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I have a directory called "music" and two groups: music, singers.

I executed

chgrp music music

I am looking to grant read and write access to the /music directory for the singers group, but I don't want to change the ownership.

Is this possible?

I am a bit confused with chown and chgrp. I believe chown changes ownership for a single user and not a group? and chgrp changes the group?

Is there a way to set group ownership, but grant permissions to one other specified group?

4

There is no way to do this using traditional permissions, but it can be done using the getfacl and setfacl commands (typically available via the acl package).

getfacl allows you to read the ACL entries for a directory or file.

setfacl allows changing the ACL entries for a directory or file.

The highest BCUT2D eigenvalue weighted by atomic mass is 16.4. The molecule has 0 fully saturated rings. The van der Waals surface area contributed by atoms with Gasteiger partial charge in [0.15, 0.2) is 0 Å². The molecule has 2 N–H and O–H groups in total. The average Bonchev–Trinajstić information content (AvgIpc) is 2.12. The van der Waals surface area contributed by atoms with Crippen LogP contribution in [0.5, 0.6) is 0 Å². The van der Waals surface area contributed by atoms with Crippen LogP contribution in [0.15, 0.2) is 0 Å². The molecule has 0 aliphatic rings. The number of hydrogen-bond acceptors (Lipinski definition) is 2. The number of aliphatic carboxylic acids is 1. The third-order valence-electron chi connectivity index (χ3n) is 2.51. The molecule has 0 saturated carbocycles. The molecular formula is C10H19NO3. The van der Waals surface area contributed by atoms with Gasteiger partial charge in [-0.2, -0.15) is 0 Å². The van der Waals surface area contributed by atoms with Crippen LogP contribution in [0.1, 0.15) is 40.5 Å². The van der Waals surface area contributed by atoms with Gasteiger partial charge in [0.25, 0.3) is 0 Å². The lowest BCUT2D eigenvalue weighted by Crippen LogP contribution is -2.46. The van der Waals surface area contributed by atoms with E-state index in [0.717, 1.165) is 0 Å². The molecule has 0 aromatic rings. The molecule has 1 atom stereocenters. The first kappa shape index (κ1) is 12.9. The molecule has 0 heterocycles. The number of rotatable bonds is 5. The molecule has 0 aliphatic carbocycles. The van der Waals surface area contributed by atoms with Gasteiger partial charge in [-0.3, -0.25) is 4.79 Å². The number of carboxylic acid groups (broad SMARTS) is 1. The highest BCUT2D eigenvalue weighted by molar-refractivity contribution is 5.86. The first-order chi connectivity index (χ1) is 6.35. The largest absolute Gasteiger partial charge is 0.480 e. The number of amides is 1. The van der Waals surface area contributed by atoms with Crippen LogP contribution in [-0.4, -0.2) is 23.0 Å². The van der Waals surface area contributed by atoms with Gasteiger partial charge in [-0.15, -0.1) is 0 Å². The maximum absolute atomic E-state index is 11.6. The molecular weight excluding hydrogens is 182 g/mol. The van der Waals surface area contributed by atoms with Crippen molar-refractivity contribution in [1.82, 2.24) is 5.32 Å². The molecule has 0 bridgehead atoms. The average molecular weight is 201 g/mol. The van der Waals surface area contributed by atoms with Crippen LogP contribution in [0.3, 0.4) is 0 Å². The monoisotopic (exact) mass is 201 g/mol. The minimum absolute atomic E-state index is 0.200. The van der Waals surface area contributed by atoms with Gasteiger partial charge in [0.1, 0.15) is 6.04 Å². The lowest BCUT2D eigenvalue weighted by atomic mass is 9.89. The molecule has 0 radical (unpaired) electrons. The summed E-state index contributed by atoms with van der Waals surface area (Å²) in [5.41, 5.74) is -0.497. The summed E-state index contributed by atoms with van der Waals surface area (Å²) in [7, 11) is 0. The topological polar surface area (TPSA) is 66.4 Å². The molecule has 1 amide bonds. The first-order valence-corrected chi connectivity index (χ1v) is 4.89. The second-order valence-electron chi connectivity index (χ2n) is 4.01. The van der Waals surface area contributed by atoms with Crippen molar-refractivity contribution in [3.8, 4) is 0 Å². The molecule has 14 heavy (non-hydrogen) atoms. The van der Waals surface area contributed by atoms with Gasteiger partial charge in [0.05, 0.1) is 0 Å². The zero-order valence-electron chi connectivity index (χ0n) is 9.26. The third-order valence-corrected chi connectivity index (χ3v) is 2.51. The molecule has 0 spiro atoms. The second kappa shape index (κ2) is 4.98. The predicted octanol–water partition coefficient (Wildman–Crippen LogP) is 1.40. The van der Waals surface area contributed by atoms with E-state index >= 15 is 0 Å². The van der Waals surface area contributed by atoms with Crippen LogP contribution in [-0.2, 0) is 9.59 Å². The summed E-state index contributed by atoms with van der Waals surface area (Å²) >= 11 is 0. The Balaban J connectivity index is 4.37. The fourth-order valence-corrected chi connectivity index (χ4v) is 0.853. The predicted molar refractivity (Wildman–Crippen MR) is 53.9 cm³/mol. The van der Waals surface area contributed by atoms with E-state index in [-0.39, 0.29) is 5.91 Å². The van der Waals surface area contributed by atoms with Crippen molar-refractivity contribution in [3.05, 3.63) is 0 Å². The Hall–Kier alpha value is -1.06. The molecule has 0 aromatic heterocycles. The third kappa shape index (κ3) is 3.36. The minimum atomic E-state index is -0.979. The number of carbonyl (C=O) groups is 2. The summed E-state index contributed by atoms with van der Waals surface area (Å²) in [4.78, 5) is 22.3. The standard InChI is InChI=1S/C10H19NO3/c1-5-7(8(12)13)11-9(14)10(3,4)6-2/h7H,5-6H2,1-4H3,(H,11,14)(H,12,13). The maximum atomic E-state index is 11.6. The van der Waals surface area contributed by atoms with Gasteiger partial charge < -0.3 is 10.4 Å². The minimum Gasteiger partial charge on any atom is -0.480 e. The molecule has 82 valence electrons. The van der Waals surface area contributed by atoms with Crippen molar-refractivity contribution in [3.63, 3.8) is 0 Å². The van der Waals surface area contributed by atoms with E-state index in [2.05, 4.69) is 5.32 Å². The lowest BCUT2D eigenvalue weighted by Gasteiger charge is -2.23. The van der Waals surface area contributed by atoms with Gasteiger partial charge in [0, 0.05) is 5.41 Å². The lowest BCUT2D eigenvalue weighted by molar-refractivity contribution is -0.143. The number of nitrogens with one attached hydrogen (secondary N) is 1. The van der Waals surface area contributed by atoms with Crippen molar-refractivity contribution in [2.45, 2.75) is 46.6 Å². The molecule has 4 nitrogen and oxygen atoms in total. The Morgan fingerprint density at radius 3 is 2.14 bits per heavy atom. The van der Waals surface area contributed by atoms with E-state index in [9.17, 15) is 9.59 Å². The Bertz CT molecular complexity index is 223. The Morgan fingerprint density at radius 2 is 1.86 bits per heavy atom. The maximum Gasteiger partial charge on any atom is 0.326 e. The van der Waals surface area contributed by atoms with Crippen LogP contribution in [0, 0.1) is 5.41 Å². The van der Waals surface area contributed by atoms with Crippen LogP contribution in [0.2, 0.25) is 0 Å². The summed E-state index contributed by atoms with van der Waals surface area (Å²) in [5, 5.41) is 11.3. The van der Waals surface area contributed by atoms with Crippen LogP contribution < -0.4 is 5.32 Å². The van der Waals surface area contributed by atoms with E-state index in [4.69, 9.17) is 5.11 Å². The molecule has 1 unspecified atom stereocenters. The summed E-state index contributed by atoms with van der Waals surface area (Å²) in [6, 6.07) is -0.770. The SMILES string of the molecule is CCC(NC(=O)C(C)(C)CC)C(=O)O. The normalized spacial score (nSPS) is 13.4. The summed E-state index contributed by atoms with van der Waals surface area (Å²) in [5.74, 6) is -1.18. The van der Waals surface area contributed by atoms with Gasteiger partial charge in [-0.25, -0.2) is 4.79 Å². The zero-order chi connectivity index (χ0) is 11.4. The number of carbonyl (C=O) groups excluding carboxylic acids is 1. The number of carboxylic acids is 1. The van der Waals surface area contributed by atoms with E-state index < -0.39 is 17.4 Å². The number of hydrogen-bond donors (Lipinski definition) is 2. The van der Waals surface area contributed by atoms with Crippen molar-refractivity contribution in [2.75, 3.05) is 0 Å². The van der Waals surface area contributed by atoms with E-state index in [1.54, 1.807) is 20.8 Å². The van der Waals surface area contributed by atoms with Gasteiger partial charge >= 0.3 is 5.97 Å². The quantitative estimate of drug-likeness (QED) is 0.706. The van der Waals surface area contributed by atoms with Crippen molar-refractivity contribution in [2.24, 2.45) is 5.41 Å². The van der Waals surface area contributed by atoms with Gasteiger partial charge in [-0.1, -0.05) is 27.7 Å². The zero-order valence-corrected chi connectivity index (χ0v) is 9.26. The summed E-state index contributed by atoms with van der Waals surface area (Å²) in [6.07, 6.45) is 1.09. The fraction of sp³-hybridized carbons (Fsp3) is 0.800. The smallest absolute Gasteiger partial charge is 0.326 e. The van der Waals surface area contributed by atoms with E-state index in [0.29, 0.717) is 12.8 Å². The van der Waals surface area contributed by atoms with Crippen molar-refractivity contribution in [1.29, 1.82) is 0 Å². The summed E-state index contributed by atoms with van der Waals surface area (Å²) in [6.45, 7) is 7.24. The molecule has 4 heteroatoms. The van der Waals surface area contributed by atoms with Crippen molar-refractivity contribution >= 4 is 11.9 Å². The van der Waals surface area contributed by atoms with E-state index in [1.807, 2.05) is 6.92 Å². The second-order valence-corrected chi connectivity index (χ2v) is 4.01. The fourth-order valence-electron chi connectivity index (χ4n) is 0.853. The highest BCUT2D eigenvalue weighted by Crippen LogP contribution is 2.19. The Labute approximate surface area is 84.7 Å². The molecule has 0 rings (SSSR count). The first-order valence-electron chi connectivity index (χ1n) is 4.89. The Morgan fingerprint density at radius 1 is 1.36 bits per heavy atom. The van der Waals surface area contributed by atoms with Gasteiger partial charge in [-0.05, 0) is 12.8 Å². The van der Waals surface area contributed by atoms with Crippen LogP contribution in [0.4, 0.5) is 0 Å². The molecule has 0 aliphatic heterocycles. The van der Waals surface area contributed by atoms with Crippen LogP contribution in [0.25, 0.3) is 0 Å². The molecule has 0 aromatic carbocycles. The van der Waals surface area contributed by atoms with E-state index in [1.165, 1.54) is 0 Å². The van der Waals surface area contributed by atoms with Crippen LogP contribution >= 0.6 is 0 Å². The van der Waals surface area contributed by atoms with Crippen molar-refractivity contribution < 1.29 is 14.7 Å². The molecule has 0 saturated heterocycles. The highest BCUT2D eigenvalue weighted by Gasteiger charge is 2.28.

In your example, you would want to run something like the following commands:

setfacl -m g:music:rwx /path/to/music
setfacl -m g:singers:rwx /path/to/music

-m to modify, g to modify the group ACL(s), music and singers the group name, rwx the traditional permissions you want applied, /path/to/music the path to the directory you want to modify ACLs for.

To make this apply by default to any new files/directories created within the music folder, you want to add the -d flag for default, and to apply recursively to all existing files/directories, you want to add the -R flag for recursive.

1

chown changes the user and/or group ownership of each given file. chgrp only changes the group of the files specified. Usually, you can run man <command> (if it has a manual) or <command --help> to see how a command is to be used.

So the command chgrp music music would give the group music ownership of the folder music.

Its not possible for multiple groups to own a file or folder, but there are workarounds:

  • Assuming group music owns the folder, you can use an ACL to define permissions groupsingers.

  • Create a new group which will include all users of groups singers and music and set that make that new group owner of the folder music which is discussed here.

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